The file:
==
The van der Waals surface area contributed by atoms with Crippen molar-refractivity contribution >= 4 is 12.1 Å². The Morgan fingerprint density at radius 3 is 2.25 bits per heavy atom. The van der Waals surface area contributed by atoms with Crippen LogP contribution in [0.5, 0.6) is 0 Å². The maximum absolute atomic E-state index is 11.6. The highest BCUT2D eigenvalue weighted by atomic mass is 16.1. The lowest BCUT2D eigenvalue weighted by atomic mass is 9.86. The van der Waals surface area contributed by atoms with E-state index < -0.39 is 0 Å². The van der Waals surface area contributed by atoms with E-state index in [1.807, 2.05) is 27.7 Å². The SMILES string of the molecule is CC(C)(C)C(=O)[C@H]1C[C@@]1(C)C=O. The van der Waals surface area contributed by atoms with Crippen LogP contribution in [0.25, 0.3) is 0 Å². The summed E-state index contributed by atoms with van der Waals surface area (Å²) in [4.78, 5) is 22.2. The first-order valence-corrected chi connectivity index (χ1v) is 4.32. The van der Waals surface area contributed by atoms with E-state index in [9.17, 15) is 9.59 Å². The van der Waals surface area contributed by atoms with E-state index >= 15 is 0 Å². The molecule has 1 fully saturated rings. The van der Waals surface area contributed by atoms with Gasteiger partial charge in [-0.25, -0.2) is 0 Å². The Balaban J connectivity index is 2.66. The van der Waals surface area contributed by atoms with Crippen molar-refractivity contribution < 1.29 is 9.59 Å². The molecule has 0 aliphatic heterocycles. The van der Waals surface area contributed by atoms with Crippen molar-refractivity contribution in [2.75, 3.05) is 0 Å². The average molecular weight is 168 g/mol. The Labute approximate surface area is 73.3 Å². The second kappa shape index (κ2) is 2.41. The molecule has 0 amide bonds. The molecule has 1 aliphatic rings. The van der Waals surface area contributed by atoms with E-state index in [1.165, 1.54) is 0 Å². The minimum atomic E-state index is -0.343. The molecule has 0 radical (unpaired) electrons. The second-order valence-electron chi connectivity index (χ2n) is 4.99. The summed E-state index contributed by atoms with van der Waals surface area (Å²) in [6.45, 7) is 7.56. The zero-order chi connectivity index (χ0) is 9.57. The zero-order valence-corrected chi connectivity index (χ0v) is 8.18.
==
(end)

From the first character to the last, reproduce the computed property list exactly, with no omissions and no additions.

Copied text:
The van der Waals surface area contributed by atoms with Crippen molar-refractivity contribution >= 4 is 12.1 Å². The Morgan fingerprint density at radius 3 is 2.25 bits per heavy atom. The van der Waals surface area contributed by atoms with Crippen LogP contribution in [0.5, 0.6) is 0 Å². The maximum absolute atomic E-state index is 11.6. The highest BCUT2D eigenvalue weighted by atomic mass is 16.1. The lowest BCUT2D eigenvalue weighted by atomic mass is 9.86. The van der Waals surface area contributed by atoms with E-state index < -0.39 is 0 Å². The van der Waals surface area contributed by atoms with E-state index in [1.807, 2.05) is 27.7 Å². The SMILES string of the molecule is CC(C)(C)C(=O)[C@H]1C[C@@]1(C)C=O. The van der Waals surface area contributed by atoms with Crippen LogP contribution in [0.25, 0.3) is 0 Å². The summed E-state index contributed by atoms with van der Waals surface area (Å²) in [4.78, 5) is 22.2. The first-order valence-corrected chi connectivity index (χ1v) is 4.32. The van der Waals surface area contributed by atoms with E-state index in [9.17, 15) is 9.59 Å². The van der Waals surface area contributed by atoms with E-state index >= 15 is 0 Å². The molecule has 1 fully saturated rings. The van der Waals surface area contributed by atoms with Gasteiger partial charge in [-0.25, -0.2) is 0 Å². The Balaban J connectivity index is 2.66. The van der Waals surface area contributed by atoms with Crippen molar-refractivity contribution < 1.29 is 9.59 Å². The molecule has 0 aliphatic heterocycles. The van der Waals surface area contributed by atoms with Crippen molar-refractivity contribution in [2.75, 3.05) is 0 Å². The average molecular weight is 168 g/mol. The Labute approximate surface area is 73.3 Å². The second kappa shape index (κ2) is 2.41. The molecule has 0 amide bonds. The molecule has 1 aliphatic rings. The van der Waals surface area contributed by atoms with E-state index in [1.165, 1.54) is 0 Å². The minimum atomic E-state index is -0.343. The molecule has 0 radical (unpaired) electrons. The second-order valence-electron chi connectivity index (χ2n) is 4.99. The summed E-state index contributed by atoms with van der Waals surface area (Å²) in [6.45, 7) is 7.56. The zero-order chi connectivity index (χ0) is 9.57. The zero-order valence-corrected chi connectivity index (χ0v) is 8.18.